The Sweet Gift of Ohio’s Wine Country








Saying that one is living in any sort of area known as Wine Country has the potential to sound pompous and uppity, and perhaps it does.  But living in wine country is marvelous.  Actually, the fact that Ohio has a Wine Country, or really, more than one, is pretty damned sweet.

And sweet is indeed the order of the day with ice wines, one of the true gifts to the world from Ohio’s northeast portion of its wine country.  Country that Chris and I just happen to live in the heart of.

The past two Saturdays, and next Saturday too, is the annual Ice Wine Fest, where a half-dozen Grand River Valley Wineries offer up their latest silky sweet ice wines in an official and organized tour.  Fortunately, several other wineries not officially part of the tour also participate, and at least as fortunate is the participation of a distillery.  More on that later.

Each winery offers two samples of wine, at least one of them ice wine, and a food pairing.  The three samples are $6 in total, and if you donate a canned good, you get $1 off.  So, that 29 cent can of butter beans from Aldi that has a blanket of dust on top is actually worth a buck–good investment.

Chris and I split the samples since we were A) hitting several places each day and B) we needed to drive home safely and C) the food portions are about the size of the free samples the ladies in aprons give you near the baloney at the grocery store.

We enjoyed (mostly) each of the wineries for different reasons, and this Fest has given us a good sense of who among our friends and family we will take where in the future.

Grand River Cellars: we started at this winery last week.  It’s set far off of the highway (528 to be exact) and is quite large.  There’s a sizable restaurant with a wide ranging menu that we will return to try out.  They have a fireplace where you can toast your own $3 marshmallow.  It was crowded–this was the only place that had people directing car parking in the lot.  We were herded down to the cellar to sample the wine.  It was cool being in the cellar in every sense of the word.  Their ice wine was quite good–smooth, pear-y, highly golden in hue.  The food sample was a caramel pear tart and was our favorite of the foods.  A nice place to take visitors who like to shop of souvenirs and eat caesar salads.

St. Joseph Vineyard: The signs to this winery point you further south of 528 from Grand River Cellars, but when you wind past the residence to the small vineyard building there is a small sign that tells you they moved to route 307.  That sign needs to be at the road.  Anyway, we hit this winery on the second day, and its new location feels quite new, maybe too new at this point.  The ice wine was OK, a bit metallic, and the homemade strudel was pretty blah.  Chris got a shard of apple core in hers.  This was the only place where one of the ice wine pourers was questioning in tone and eyebrow about whether I was trying to get more samples than I was due for my $5 bucks.  Parking was also random.  Still, they have a national award winning Pinot Noir that we’ll have to check out sometime when a Pinot fan is visiting.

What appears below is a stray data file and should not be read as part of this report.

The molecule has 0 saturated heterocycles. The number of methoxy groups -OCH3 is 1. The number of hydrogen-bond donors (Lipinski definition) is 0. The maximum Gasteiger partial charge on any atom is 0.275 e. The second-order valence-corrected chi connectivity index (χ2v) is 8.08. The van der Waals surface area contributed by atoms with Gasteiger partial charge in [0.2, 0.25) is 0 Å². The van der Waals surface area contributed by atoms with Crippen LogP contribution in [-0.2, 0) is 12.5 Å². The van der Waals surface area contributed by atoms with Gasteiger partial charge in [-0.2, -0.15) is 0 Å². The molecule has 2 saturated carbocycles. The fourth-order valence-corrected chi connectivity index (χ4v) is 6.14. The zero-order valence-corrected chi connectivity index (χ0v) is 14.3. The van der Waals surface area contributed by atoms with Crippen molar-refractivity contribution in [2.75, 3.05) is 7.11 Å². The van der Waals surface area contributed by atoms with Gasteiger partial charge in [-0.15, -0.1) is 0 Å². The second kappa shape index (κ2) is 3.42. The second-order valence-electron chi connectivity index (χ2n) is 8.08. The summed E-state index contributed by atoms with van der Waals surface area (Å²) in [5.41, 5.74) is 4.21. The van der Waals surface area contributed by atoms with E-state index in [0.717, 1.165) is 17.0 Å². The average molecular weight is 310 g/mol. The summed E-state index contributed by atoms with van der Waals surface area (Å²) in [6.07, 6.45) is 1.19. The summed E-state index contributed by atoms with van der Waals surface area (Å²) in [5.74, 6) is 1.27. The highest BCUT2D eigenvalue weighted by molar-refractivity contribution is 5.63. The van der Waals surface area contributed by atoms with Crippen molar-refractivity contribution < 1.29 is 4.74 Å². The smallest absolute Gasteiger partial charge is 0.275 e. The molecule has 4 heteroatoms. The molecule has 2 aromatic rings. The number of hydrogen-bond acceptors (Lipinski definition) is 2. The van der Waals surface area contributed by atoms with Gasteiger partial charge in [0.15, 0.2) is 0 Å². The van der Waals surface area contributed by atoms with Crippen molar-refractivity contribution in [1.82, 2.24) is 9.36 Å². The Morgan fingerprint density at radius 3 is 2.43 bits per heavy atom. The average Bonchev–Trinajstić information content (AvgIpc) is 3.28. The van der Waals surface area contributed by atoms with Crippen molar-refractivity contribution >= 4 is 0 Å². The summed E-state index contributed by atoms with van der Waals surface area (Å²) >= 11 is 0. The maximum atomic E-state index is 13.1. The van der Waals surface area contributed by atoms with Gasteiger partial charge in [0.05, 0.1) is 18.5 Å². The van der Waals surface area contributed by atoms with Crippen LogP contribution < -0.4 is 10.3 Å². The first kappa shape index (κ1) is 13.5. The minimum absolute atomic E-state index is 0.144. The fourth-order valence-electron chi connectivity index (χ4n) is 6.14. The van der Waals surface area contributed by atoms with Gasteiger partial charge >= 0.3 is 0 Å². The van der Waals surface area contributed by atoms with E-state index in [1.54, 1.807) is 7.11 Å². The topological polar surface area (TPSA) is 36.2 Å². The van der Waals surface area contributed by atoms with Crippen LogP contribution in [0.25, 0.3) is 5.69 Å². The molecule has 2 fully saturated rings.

Debonne Vineyard: Certainly one of the two biggest success stories in the region from a sales and scale perspective.  They segmented the ice wine sampling away from their lively music-filled restaurant, which was a good idea.  As always, the place was packed.  They had sled dogs visiting that one could pet, which I did of course, though I am not a fan of forcing dogs to pull sleds in this day and age.  But, dogs suffer many worse fates every day; they seemed to enjoy the attention.  The ice wine at Debonne was one of our favorites–Chris especially liked the peachy 2013 vintage.  The grainy fudge, Ritz cracker, and dried apricot sample was silly and sad.  Good place to visit with a group who has varied interests and tastes since they have Cellar Rats brewery too.

Laurello Vineyard: This is the only one of the officially participating wineries that we did not stop at.  Both of our passes by were harrowing with the parking lot situation.  Not enough room for the many idiots trying to pull in and out.  And a limo driver standing in the road smoking a cigarette in a snowstorm is a Darwin award waiting to happen.  Still, we’ve been to Laurello before and know that it’s a good place for those who like leather couches and Jimmy Buffet.